Our latest blog post:

When the Executive Order now known as “Buy American and Hire American” was issued in April of 2017, the reaction among businesses and employment based immigrants was one of distress and a sense of hopelessness. Business immigration Practitioners knew the new policy was at best ambiguous and at worst, the harbinger of a complete and total departure from long established service policy. Particularly disheartening was the directive that was specifically directed at the immigration laws of the country:

(b)  Hire American.  In order to create higher wages and employment rates for workers in the United States, and to protect their economic interests, it shall be the policy of the executive branch to rigorously enforce and administer the laws governing entry into the United States of workers from abroad, including section 212(a)(5) of the Immigration and Nationality Act (8 U.S.C. 1182(a)(5)).

The Executive further went on to state:

(b)  In order to promote the proper functioning of the H-1B visa program, the Secretary of State, the Attorney General, the Secretary of Labor, and the Secretary of Homeland Security shall, as soon as practicable, suggest reforms to help ensure that H-1B visas are awarded to the most-skilled or highest-paid petition beneficiaries.

The sweeping call for reform within administrative agencies, without the involvement of Congress and a change in the statute, was viewed as an attempt to stifle immigration and build an invisible wall. For the most part, this is true. However, within this challenging climate of doom and gloom, were signs of a willingness to view some petitions more favorably than others.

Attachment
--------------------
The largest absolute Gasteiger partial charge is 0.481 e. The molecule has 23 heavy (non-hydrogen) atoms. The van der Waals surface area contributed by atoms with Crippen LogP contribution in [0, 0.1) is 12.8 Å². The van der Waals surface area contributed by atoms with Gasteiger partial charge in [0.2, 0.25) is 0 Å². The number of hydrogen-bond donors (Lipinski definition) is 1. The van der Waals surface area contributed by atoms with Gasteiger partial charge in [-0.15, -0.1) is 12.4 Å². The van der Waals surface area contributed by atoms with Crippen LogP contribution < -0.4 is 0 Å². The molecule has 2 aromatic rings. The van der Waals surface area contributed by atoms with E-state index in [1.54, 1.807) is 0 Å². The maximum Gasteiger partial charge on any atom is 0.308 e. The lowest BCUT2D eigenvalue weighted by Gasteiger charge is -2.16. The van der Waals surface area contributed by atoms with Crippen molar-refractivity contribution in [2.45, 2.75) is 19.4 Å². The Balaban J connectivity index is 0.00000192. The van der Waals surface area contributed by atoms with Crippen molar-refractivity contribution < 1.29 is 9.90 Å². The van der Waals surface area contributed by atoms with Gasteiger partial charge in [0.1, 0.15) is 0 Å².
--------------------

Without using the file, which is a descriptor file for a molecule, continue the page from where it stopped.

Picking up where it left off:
For instance, we have seen an uptick in the approval of EB-1A petitions for business and finance professionals. Recently, the Office filed an Immigrant Petition (SRC1923750062) for an Analyst. The petition was filed on August 2nd and approved on August 9th!

This petition was prepared meticulously and included evidence of the leading and critical role played by the employee within the organization. While peer reviewed publications and memberships proved tricky and were perhaps, not immediately relevant in this case; we believe a case could be made to show evidence that may be more appropriate to the occupation in the EB1 context. In this case, the analyst’s reports to shareholders and investors was used to show comparable evidence to satisfy this prong. Individual reports and analysis were presented as evidence of original business-related contributions of major significance. The matter of salary was self-evident. The Service accepts comparable evidence where the regulatory prongs don’t readily apply to a given situation.

While this approval is not proof of how the Service may adjudicate your case, it does show that a well-prepared petition that satisfies the regulatory criteria for EB1A would be readily approvable. We highly recommend discussing your options with one of our Attorneys to evaluate your chances of immigrating under the employment based first preference category today!